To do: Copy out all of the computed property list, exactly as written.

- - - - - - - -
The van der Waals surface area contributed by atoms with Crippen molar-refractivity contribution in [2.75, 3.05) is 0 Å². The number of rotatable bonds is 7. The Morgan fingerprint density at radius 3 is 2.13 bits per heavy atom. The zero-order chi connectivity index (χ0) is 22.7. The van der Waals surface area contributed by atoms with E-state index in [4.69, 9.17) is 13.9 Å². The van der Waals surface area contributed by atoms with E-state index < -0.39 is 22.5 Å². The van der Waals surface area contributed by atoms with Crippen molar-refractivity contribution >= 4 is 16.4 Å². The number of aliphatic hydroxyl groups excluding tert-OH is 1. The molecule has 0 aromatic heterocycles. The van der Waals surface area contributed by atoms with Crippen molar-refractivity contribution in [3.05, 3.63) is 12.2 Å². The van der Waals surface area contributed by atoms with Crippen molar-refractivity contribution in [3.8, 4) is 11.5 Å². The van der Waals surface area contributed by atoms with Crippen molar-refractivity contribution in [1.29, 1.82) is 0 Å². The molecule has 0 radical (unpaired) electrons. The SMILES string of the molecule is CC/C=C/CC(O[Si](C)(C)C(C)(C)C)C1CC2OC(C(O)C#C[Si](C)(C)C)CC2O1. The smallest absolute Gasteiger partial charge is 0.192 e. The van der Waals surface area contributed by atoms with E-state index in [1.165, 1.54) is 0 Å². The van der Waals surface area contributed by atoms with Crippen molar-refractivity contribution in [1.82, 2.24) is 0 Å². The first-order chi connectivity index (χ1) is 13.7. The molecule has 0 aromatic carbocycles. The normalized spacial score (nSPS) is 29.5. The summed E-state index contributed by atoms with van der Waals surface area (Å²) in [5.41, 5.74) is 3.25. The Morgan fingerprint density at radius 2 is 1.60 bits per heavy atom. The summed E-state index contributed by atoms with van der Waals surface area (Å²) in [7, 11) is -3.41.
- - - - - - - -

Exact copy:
The van der Waals surface area contributed by atoms with Crippen molar-refractivity contribution in [2.75, 3.05) is 0 Å². The number of rotatable bonds is 7. The Morgan fingerprint density at radius 3 is 2.13 bits per heavy atom. The zero-order chi connectivity index (χ0) is 22.7. The van der Waals surface area contributed by atoms with E-state index in [4.69, 9.17) is 13.9 Å². The van der Waals surface area contributed by atoms with E-state index < -0.39 is 22.5 Å². The van der Waals surface area contributed by atoms with Crippen molar-refractivity contribution >= 4 is 16.4 Å². The number of aliphatic hydroxyl groups excluding tert-OH is 1. The molecule has 0 aromatic heterocycles. The van der Waals surface area contributed by atoms with Crippen molar-refractivity contribution in [3.05, 3.63) is 12.2 Å². The van der Waals surface area contributed by atoms with Crippen molar-refractivity contribution in [3.8, 4) is 11.5 Å². The van der Waals surface area contributed by atoms with Crippen molar-refractivity contribution in [1.29, 1.82) is 0 Å². The molecule has 0 radical (unpaired) electrons. The SMILES string of the molecule is CC/C=C/CC(O[Si](C)(C)C(C)(C)C)C1CC2OC(C(O)C#C[Si](C)(C)C)CC2O1. The smallest absolute Gasteiger partial charge is 0.192 e. The van der Waals surface area contributed by atoms with E-state index in [1.165, 1.54) is 0 Å². The van der Waals surface area contributed by atoms with Crippen molar-refractivity contribution in [1.82, 2.24) is 0 Å². The first-order chi connectivity index (χ1) is 13.7. The molecule has 0 aromatic carbocycles. The normalized spacial score (nSPS) is 29.5. The summed E-state index contributed by atoms with van der Waals surface area (Å²) in [5.41, 5.74) is 3.25. The Morgan fingerprint density at radius 2 is 1.60 bits per heavy atom. The summed E-state index contributed by atoms with van der Waals surface area (Å²) in [7, 11) is -3.41.